PhishBouncer — BBN’s Interesting Anti-Phishing Project

We recently heard from BBN Technologies about its research project to protect users from phishing. Known as PhishBouncer, it employs a cocktail of interesting techniques to protect users from phishy Web sites. (Internet old-timers may remember BBN as Bolt Beranek and Newman, where ARPANET packet switching was invented.)

PhishBouncer acts as a Web proxy, working reactively to keep an eye on the sites that users visit. It also works proactively to sniff out suspicious sites. Here are some of the more interesting techniques used:

  • Has the site's domain name been registered recently, or is it an established DNS entry?
  • If the site has an SSL certificate, is it suspicious? For example, is it issued by an unusual authority, such as a U.S. bank's certificate being signed by a Russian issuer.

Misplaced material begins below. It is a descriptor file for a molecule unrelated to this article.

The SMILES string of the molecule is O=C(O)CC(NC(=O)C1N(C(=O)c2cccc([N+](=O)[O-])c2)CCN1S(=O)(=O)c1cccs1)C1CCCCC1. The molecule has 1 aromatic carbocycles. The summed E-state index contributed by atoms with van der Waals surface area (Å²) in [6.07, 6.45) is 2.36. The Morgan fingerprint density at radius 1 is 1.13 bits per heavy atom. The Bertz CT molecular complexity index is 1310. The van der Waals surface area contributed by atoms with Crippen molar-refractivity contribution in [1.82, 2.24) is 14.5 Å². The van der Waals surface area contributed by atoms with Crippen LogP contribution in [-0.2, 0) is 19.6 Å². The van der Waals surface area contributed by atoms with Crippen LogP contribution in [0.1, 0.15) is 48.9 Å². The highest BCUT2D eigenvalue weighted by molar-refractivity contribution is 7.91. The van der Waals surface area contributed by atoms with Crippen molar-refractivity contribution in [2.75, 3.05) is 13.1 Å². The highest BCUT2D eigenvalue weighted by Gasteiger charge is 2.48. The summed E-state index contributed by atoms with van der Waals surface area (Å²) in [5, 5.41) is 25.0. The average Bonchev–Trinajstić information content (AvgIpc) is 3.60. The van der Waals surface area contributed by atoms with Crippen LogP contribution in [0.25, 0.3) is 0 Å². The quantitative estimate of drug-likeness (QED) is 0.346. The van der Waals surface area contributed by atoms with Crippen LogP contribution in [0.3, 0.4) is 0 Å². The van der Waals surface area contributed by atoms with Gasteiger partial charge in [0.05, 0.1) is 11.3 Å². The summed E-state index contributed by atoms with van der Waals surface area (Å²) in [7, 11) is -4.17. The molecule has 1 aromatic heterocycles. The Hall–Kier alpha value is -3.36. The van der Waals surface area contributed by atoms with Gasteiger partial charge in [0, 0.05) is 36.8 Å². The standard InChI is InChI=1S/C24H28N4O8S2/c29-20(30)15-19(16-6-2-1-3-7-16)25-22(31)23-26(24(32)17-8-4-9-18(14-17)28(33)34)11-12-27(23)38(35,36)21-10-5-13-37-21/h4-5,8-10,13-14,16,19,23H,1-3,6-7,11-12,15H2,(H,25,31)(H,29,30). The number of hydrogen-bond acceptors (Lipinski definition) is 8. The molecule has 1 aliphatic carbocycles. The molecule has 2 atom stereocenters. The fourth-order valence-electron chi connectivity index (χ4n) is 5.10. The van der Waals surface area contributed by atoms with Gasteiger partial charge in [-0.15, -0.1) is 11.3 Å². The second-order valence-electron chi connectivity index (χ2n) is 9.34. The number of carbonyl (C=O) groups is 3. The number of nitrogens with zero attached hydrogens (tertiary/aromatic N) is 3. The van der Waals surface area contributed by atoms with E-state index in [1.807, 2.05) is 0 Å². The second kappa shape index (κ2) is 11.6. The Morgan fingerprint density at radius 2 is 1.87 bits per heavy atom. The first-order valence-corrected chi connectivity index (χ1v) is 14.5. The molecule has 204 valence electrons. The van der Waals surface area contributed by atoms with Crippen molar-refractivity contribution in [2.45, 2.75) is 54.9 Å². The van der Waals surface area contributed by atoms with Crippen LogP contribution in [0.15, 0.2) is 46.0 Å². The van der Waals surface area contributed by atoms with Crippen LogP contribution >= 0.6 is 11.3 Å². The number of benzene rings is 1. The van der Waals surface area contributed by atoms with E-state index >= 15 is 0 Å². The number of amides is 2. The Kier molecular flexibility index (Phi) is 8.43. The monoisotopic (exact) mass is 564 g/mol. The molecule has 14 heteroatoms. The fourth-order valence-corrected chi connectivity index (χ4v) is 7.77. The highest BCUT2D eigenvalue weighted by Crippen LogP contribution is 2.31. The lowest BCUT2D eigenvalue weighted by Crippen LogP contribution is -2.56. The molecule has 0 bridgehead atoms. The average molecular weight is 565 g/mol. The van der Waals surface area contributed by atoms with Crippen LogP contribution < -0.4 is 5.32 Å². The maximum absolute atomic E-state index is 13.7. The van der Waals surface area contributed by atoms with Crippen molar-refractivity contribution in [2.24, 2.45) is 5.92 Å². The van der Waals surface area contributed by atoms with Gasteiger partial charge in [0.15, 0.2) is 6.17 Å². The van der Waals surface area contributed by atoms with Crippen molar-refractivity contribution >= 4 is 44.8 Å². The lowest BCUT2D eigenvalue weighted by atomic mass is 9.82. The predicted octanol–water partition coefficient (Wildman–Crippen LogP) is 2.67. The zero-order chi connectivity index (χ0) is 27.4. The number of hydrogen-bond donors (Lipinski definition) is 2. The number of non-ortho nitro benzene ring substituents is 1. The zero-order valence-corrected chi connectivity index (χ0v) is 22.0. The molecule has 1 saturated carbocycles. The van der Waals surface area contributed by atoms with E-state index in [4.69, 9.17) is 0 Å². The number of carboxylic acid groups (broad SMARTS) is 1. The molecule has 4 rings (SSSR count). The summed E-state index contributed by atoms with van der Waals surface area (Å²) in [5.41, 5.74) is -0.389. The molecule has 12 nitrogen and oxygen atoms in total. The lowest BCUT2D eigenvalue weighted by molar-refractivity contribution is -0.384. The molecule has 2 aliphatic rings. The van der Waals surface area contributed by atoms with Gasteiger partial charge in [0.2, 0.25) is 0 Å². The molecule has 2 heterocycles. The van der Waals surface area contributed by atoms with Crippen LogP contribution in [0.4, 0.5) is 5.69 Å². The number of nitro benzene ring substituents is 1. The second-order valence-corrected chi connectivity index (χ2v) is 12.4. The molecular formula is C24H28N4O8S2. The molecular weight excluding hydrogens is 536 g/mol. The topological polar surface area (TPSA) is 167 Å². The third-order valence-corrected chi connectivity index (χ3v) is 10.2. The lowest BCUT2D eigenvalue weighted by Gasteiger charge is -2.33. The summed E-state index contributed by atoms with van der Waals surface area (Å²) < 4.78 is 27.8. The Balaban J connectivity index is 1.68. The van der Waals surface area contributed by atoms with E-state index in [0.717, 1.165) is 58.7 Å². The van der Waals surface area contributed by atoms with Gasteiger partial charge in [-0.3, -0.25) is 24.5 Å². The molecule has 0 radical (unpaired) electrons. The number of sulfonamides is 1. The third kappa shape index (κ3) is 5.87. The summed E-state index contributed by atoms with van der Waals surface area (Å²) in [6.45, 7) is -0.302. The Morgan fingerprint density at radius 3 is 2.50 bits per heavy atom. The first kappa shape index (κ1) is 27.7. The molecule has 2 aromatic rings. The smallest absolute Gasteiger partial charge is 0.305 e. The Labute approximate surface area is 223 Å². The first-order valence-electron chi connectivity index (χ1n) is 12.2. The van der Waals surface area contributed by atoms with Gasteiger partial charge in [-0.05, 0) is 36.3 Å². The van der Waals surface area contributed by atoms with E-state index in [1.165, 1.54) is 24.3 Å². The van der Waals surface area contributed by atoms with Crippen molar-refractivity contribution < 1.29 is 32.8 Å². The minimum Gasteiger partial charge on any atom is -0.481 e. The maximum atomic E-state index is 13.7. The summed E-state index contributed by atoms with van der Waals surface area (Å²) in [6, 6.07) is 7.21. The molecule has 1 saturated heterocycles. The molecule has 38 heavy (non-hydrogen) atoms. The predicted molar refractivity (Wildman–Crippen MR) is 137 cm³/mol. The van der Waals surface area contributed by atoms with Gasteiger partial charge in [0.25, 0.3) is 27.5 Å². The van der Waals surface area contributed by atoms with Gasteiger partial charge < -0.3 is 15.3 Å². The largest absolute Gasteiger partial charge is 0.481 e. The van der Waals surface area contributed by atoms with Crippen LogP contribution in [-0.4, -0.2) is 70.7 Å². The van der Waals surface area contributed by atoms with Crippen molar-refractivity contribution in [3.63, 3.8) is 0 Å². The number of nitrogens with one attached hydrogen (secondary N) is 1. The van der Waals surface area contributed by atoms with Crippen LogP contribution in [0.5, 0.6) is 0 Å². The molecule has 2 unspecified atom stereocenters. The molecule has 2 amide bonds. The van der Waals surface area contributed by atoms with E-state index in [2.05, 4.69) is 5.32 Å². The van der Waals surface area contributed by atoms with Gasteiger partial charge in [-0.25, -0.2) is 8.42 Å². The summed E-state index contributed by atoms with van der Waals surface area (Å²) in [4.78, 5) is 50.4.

• Has the SSL certificate changed recently?
  • Does the site steal images from a different domain?
  • Does the site accept bogus login details?
  • Has the site's IP address changed recently?

If the cocktail of checks points to a phishy site, PhishBouncer warns the user that he or she may be in danger of being phished, but still allows the user to explicitly ignore the warning by pressing a Continue button -- good idea. PhishBouncer also tells the user why it thinks so -- another good idea.

BBN is working with Symantec to turn its research into production-ready code.

... Richi Jennings, with thanks to BBN's Jenifer Chong and Michael Atighetchi

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